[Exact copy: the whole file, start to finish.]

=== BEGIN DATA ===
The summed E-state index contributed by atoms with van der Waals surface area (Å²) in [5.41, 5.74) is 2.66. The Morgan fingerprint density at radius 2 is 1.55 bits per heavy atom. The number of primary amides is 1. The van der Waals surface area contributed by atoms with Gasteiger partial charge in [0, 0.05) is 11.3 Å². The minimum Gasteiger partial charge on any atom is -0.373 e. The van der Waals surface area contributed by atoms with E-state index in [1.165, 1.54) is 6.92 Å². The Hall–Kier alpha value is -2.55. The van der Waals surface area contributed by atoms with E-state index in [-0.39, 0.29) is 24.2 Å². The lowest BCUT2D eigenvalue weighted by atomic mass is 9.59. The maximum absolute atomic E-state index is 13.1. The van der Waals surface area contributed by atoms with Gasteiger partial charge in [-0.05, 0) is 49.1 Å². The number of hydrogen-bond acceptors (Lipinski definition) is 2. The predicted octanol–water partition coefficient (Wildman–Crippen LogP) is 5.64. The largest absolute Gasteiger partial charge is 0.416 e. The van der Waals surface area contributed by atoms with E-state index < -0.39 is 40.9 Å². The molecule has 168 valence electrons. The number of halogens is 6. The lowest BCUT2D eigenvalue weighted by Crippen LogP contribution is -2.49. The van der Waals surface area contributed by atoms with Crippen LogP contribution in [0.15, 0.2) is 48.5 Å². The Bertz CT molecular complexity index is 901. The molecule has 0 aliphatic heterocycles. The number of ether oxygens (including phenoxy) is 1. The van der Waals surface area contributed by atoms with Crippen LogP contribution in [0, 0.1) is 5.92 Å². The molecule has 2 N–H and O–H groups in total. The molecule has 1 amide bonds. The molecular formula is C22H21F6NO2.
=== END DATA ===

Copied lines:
The summed E-state index contributed by atoms with van der Waals surface area (Å²) in [5.41, 5.74) is 2.66. The Morgan fingerprint density at radius 2 is 1.55 bits per heavy atom. The number of primary amides is 1. The van der Waals surface area contributed by atoms with Gasteiger partial charge in [0, 0.05) is 11.3 Å². The minimum Gasteiger partial charge on any atom is -0.373 e. The van der Waals surface area contributed by atoms with E-state index in [1.165, 1.54) is 6.92 Å². The Hall–Kier alpha value is -2.55. The van der Waals surface area contributed by atoms with E-state index in [-0.39, 0.29) is 24.2 Å². The lowest BCUT2D eigenvalue weighted by atomic mass is 9.59. The maximum absolute atomic E-state index is 13.1. The van der Waals surface area contributed by atoms with Gasteiger partial charge in [-0.05, 0) is 49.1 Å². The number of hydrogen-bond acceptors (Lipinski definition) is 2. The predicted octanol–water partition coefficient (Wildman–Crippen LogP) is 5.64. The largest absolute Gasteiger partial charge is 0.416 e. The van der Waals surface area contributed by atoms with E-state index < -0.39 is 40.9 Å². The molecule has 168 valence electrons. The number of halogens is 6. The lowest BCUT2D eigenvalue weighted by Crippen LogP contribution is -2.49. The van der Waals surface area contributed by atoms with Crippen LogP contribution in [0.15, 0.2) is 48.5 Å². The Bertz CT molecular complexity index is 901. The molecule has 0 aliphatic heterocycles. The number of ether oxygens (including phenoxy) is 1. The van der Waals surface area contributed by atoms with Crippen LogP contribution in [0, 0.1) is 5.92 Å². The molecule has 2 N–H and O–H groups in total. The molecule has 1 amide bonds. The molecular formula is C22H21F6NO2.